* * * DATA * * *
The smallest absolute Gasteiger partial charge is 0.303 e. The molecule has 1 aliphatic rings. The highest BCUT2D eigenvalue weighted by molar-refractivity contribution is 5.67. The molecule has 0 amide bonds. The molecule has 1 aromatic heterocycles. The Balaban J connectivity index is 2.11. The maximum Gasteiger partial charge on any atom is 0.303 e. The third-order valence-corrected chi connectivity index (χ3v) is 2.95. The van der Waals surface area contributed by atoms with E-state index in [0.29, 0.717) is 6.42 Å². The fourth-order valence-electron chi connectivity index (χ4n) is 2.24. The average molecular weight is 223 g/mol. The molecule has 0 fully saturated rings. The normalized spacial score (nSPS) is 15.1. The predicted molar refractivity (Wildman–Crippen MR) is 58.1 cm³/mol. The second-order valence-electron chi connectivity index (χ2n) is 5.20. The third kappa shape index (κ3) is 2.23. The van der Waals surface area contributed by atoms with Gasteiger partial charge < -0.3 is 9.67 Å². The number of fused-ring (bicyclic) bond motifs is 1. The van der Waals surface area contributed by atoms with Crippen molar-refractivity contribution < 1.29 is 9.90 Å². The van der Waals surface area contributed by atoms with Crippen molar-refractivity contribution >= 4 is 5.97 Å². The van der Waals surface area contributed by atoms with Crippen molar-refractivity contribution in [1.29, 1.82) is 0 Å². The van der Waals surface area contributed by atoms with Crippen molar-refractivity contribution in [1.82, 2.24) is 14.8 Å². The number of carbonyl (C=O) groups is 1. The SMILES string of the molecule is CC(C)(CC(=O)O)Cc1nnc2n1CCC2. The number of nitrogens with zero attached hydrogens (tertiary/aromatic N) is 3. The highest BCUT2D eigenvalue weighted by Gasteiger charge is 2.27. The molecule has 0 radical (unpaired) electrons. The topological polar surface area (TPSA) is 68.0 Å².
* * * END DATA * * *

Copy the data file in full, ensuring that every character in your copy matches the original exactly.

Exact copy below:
The smallest absolute Gasteiger partial charge is 0.303 e. The molecule has 1 aliphatic rings. The highest BCUT2D eigenvalue weighted by molar-refractivity contribution is 5.67. The molecule has 0 amide bonds. The molecule has 1 aromatic heterocycles. The Balaban J connectivity index is 2.11. The maximum Gasteiger partial charge on any atom is 0.303 e. The third-order valence-corrected chi connectivity index (χ3v) is 2.95. The van der Waals surface area contributed by atoms with E-state index in [0.29, 0.717) is 6.42 Å². The fourth-order valence-electron chi connectivity index (χ4n) is 2.24. The average molecular weight is 223 g/mol. The molecule has 0 fully saturated rings. The normalized spacial score (nSPS) is 15.1. The predicted molar refractivity (Wildman–Crippen MR) is 58.1 cm³/mol. The second-order valence-electron chi connectivity index (χ2n) is 5.20. The third kappa shape index (κ3) is 2.23. The van der Waals surface area contributed by atoms with Gasteiger partial charge < -0.3 is 9.67 Å². The number of fused-ring (bicyclic) bond motifs is 1. The van der Waals surface area contributed by atoms with Crippen molar-refractivity contribution < 1.29 is 9.90 Å². The van der Waals surface area contributed by atoms with Crippen molar-refractivity contribution >= 4 is 5.97 Å². The van der Waals surface area contributed by atoms with Crippen molar-refractivity contribution in [1.29, 1.82) is 0 Å². The van der Waals surface area contributed by atoms with Crippen molar-refractivity contribution in [1.82, 2.24) is 14.8 Å². The number of carbonyl (C=O) groups is 1. The SMILES string of the molecule is CC(C)(CC(=O)O)Cc1nnc2n1CCC2. The number of nitrogens with zero attached hydrogens (tertiary/aromatic N) is 3. The highest BCUT2D eigenvalue weighted by Gasteiger charge is 2.27. The molecule has 0 radical (unpaired) electrons. The topological polar surface area (TPSA) is 68.0 Å².